One morning thebass went after the tilapia big time. Showers of the forage fish exploded alongthe banks and skittered across the surface of a small creek channel with basson their tails. Jim later showed us an 8-pound-plus bass he had caught with a2-pound tilapia jammed in its throat.
The fact that thefish were going bonkers on our flies during the spree seemed not to excitePepe, whom we had taken to calling Pepe the Phlegmatic. He moved on stoicallyduring the feeding frenzy–even when the largest fish I’d seen on the trip rosein a bay mouth to meet my sinking saltwater streamer, engulfed it and thendove. Two things stimulated Pepe the Phlegmatic. First, when my line tangledand I’d have to stop to work on it, Pepe would leap from the tiller and come tomy aid, muttering, “Twist, twist.” He loved to untangle. They saypsychiatrists do, too.
Iguanas also gotPepe stoked. When he spotted the big lizards where they perched in high treebranches over the water, he’d point and say, “Otro, otro, otro!”Another, another…
It was our lastevening when Pepe caught fire, figuratively speaking. Dark was coming on fast,and fishing that had slowed was now quickly picking up. In Pepe’s boat, Jim andI were alternating casting sessions in the bow as we eased toward a long,tapering point. Justin, our photographer, was in the other boat. Then Pepeshouted something we couldn’t understand, yanked the outboard alive and nearlytossed Jim over. Pepe had a mission. “Snake!” he shouted, pointing.”Photo! Photo! Camera! Camera!” Pepe was pulling up English we didn’tknow he had. We warily circled the swimming snake, a rattler that was 5 feetlong. Pepe’s eyes looked mighty big, and I knew the rattler had displaced theiguanas in his inventory of interesting things.
The snake madeshore without further incident, Jim caught another bass or two, and then wemotored back to the lodge as the stars started twinkling on. Somewhere a donkeyhonked. Cowbells clanked. Everything was pretty fine. It was so good that Ididn’t even feel bad about not catching a 10-pounder. Next time, for sure. On afly.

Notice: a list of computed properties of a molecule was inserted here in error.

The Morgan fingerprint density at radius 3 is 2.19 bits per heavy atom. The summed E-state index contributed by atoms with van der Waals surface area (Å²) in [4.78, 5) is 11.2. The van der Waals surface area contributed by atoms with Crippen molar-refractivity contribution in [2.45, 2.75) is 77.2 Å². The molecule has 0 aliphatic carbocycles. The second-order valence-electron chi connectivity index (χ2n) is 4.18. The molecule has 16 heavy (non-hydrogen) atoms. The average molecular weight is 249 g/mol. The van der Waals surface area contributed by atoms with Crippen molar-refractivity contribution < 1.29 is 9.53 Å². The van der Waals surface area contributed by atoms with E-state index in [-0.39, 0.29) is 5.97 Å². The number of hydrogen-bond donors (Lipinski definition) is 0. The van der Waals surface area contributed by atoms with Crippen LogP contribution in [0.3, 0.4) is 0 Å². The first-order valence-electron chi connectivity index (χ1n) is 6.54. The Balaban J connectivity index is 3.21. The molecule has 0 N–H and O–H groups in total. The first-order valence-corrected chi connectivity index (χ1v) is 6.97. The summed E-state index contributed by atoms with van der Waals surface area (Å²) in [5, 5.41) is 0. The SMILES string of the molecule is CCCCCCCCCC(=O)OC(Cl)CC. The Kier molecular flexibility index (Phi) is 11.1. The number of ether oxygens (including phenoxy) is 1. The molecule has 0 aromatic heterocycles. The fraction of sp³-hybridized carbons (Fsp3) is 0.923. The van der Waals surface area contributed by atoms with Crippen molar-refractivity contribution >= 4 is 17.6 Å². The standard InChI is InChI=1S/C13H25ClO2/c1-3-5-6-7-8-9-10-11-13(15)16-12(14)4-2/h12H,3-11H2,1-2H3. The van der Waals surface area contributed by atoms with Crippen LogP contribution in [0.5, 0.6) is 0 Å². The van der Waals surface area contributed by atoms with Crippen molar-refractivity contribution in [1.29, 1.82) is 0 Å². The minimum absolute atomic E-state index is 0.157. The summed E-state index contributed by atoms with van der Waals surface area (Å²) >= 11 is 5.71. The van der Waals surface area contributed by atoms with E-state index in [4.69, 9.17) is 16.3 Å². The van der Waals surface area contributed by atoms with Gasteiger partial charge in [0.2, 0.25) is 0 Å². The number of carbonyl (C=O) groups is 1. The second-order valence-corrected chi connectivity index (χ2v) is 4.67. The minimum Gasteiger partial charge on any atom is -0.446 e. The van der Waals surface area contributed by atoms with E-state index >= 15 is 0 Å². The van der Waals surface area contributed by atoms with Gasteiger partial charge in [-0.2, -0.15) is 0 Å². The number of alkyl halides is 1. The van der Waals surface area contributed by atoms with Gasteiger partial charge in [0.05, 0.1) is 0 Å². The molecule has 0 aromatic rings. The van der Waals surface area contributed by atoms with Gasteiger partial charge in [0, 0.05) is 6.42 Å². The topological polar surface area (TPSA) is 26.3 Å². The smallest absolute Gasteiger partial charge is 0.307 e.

“SNAKE…PHOTO! PHOTO! CAMERA! CAMERA!” PEPE WAS PULLING UP ENGLISH WE DIDN’T KNOWHE HAD.
â¿ª Fall through midwinter is the best time to cast a flyat El Salto. Poppers rule in low-light hours, sliders and streamers aroundmidday.
â¿ª Average temperatures during prime flyfishing seasonrange into the 70s. Rain isn’t likely.
â¿ª The price of $1,945 is all-inclusive: 4 nights, 3days of fishing; guides, boats, all meals and open bar, plus groundtransportation to and from Mazatlan.
â¿ª A special rate is available for flyfishing pairs.Oct. 1–C Dec. 31, one fisherman pays full rate and the second pays halfprice.
â¿ª Most major airlines fly to Mazatlan Airport.
â¿ª For more information: Angler’s Inn, 800-468-2347,anglersinn.com
TACKLE & TACTICS FOR SUCCESS
â¿ª Flies and Poppers Jim Babb’s much-appreciated slider suggested El Salto bass go for quieterpresentations. Well, yes, but not as a general rule. Poppers worked too, as didstreamers of various sorts. Dan Blanton’s Sar-Mul-Mac brought in 5-pound fishregularly–on a floating line and a fast-sink 350-grain striper line (whose usedepended on the location and time of day). As a lark, I fished anorange-and-grizzly tarpon fly and caught bass. Hair floater/divers (I like theones with long tails) nodding down and up were hard to beat over shallow coveror near the banks early and late in the day. In many cases bass followed a longway, hitting not far from the boat.
â¿ª Rods and Lines Eight-weight rods with floating, intermediate and fast-sinking lines are thego-to outfits. If you can spare the room in your luggage, take along a 9- oreven 10-weight rod to handle the bulkiest saltwater streamers. Bruce Chardfloating saltwater lines (Pro Series) by Jim Teeny are half a weight heavierper designation and make all-day casting easier.